Pitt's Jovani Chappel is congratulated by teammates Greg Williams and Eric Thatcher after his fourth quarter interception against West Virginia yesterday at Heinz Field.
By Chuck Finder and Paul Zeise
Pitt junior cornerback Jovani Chappel has struggled at times this year and he has had to endure plenty of criticism, not too mention that he lost his starting job to redshirt sophomore Ricky Gary.
But yesterday after Pitt's 19-15 win against West Virginia at Heinz Field, Chappel was all smiles because he made what might have been the biggest play of Pitt's season -- and the funny thing is it was a play he knew he was going to make before the ball was snapped.
West Virginia led, 15-7, and faced a third-and-10 from its own 16 with nine minutes to play. Rather than play it safe, run and punt, the Mountaineers attempted a pass and Pat White was intercepted by Chappel, who returned it 14 yards to the Mountaineers' 16. Two plays later, LeSean McCoy scored and that began Pitt's comeback.
Chappel said it was a great feeling to contribute in such a big way, but he gave credit to Pitt's coaching staff because they prepared the defense so well for the Mountaineers offense. He said it was the easiest interception he'll ever get.
"It definitely has been a rough season but sometimes things don't go your way so you have to keep fighting and keep the right attitude," Chappel said. "But making a play like that in a game like this is the kind of thing I'll never forget and a lot of people around here will never forget. We definitely prepared very well, it was a simple play and we worked on that all week so we knew what was going on as soon as they lined up.
"We worked on it all week, we knew when those two receivers were on the boundary, they were going to run a stop-corner and I read the stop route, I sunk under the other route and he threw it right to me, I don't think Pat White even saw me."
White said of the play, "[Chappel] bit on me. It was a bad read. A bad ball. I threw it right to him. Guess it looked like he was on my team, huh?"
Although the Panthers won, quarterback Bill Stull completed only 12 of 23 passes, threw two interceptions and fumbled. He also failed miserably on an attempted quarterback draw for the 2-point conversion after the Panthers' second touchdown.
Stull said that's what makes this version of the Panthers special -- they can overcome a bad day, even if it is by their quarterback.
"That's why it is a team game," Stull said. "The other 10 guys, when I'm playing a little poorly, the other guys stepped up and said don't worry about it, we'll get it next series.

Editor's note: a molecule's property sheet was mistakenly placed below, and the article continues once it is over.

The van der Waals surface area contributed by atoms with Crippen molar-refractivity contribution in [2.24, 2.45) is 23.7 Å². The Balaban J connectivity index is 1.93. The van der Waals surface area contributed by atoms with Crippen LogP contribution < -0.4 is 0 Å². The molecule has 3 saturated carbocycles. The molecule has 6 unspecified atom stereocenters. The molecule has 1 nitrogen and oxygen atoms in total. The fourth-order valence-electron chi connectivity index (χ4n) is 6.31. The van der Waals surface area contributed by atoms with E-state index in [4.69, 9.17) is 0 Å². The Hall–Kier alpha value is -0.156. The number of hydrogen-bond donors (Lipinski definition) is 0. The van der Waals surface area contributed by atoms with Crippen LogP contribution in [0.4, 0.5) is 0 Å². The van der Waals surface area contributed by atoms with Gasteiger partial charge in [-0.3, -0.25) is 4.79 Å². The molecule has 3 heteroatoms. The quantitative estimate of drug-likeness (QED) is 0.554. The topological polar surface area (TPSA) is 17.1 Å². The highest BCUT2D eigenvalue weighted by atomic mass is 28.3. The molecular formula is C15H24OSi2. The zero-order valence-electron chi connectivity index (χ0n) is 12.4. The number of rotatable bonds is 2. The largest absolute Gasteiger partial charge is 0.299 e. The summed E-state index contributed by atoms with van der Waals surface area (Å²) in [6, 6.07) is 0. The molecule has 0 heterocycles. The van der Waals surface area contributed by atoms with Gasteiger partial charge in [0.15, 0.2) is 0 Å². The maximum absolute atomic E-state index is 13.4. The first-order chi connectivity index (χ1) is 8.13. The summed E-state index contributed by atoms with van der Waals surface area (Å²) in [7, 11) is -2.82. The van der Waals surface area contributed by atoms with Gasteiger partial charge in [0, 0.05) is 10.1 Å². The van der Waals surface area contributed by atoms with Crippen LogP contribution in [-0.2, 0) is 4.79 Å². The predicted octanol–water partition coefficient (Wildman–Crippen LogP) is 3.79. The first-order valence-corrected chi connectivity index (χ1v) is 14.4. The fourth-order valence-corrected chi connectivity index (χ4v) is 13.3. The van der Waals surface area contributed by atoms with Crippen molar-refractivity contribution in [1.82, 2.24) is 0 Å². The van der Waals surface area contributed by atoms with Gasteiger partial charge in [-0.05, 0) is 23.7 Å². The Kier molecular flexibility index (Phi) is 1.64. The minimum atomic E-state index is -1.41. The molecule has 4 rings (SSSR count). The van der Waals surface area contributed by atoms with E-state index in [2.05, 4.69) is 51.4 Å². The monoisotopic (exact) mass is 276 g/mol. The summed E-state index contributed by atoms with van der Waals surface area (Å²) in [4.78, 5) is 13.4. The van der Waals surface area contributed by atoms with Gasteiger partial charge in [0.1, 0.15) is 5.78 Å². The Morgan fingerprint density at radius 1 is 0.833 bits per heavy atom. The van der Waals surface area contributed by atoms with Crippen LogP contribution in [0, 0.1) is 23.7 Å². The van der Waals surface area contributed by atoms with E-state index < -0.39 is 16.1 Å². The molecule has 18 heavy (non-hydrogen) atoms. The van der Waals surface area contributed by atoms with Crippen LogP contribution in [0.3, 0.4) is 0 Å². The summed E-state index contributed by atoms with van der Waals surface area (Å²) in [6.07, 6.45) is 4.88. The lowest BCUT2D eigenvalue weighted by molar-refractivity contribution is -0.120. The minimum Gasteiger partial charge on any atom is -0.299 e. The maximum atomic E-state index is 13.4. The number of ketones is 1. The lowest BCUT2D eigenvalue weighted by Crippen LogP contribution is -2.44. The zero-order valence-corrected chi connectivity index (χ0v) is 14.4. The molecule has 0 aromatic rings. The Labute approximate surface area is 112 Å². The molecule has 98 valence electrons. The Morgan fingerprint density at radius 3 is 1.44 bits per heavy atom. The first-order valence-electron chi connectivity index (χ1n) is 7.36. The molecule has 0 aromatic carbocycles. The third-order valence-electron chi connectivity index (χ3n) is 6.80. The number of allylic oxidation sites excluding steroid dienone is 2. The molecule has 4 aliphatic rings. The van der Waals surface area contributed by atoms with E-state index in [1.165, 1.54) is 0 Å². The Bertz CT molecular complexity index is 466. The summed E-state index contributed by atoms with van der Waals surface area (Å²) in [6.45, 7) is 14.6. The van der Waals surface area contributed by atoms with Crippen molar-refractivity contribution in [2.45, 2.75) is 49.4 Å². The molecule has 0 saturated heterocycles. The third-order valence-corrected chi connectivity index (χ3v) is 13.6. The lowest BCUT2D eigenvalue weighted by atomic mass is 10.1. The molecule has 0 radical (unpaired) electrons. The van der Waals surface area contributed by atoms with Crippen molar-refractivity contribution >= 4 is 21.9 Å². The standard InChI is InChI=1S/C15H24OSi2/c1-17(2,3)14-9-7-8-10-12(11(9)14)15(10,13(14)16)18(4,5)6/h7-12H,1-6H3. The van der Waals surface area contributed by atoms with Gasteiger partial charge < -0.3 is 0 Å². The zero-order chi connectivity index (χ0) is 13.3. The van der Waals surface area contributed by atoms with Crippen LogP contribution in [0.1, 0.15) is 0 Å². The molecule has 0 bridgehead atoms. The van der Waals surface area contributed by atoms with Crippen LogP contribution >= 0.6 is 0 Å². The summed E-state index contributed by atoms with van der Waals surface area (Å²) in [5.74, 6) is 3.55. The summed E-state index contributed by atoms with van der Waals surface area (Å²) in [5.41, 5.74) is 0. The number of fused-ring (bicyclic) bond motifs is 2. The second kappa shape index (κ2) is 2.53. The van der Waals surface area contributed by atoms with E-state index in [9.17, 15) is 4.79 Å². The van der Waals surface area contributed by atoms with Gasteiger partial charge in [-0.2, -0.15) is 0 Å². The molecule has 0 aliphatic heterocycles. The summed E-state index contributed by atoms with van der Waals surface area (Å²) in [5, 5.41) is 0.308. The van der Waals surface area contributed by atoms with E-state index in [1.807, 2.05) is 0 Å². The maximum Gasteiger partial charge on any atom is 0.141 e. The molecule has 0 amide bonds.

"It so happened that we ran the ball every time on [the winning] series, but when it came down to it, our offensive line and our defense won the game for us."
This was a West Virginia defense that yielded just two touchdowns in its five previous second halves, just three in its previous seven third and fourth quarters combined. Never once did it fail to protect a lead in regulation this season. Until yesterday, when McCoy rumbled to two touchdowns in the final 8:07.
"We're not really a team that falls apart toward the end," said Pat Lazear, who alternated with Najeh Goode -- the fifth different starter at Mountaineers middle linebacker this season. "We get stronger. It was surprising when they scored that last touchdown [with 52 seconds left]. Very surprising."
"We wanted the game in our hands," outside linebacker Mortty Ivy of Gateway added of a unit ranked No. 33 in Division I-A total defense. "There were some other things we should have done, other key plays we should have made. We just got to execute better."
McCoy gained 83 yards on 13 carries in the fourth quarter when, Ivy said, "we knew exactly what they were going to do."
Jock not used enough?
West Virginia slotback Jock Sanders averaged 9.2 yards per carry -- four rushes for 37 yards, mostly crafted on a 29-yard jaunt -- and added two catches for 14 yards. He also nearly scored on screen to the Pitt 1 in the second quarter.
Said Mountaineers coach Bill Stewart, "It looked like we should have given the ball to Jock more in the running game."
Pat White had 236 total yards yesterday to become the Big East Conference's all-time total offense leader with 9,961. He passed Donovan McNabb, who played at Syracuse from 1995-98. ... Mountaineers tailback Noel Devine was held to a season-low 17 yards on 12 carries. ... Pitt's Dom DeCicco had a fourth-quarter interception, his team-leading third of the season. ... McCoy had two touchdowns, giving him 20 on the season and 35 in his career. ... Pitt holds a 61-37-3 advantage in the Backyard Brawl. Pitt holds a 5-4 edge in this decade. This is the first time since 2000 and 2001 that Pitt has won back-to-back games against West Virginia. ... Pitt's win means Cincinnati wins the Big East Confernce championship and earns a trip to the Bowl Championship Series regardless of what the Bearcats do today against Syracuse. ... West Virginia middle linebacker Anthony Leonard of McKeesport (foot) didn't start, and defensive linemen Doug Slavonic of Mt. Lebanon and Pat Liebig hardly played, though no precise reason was given.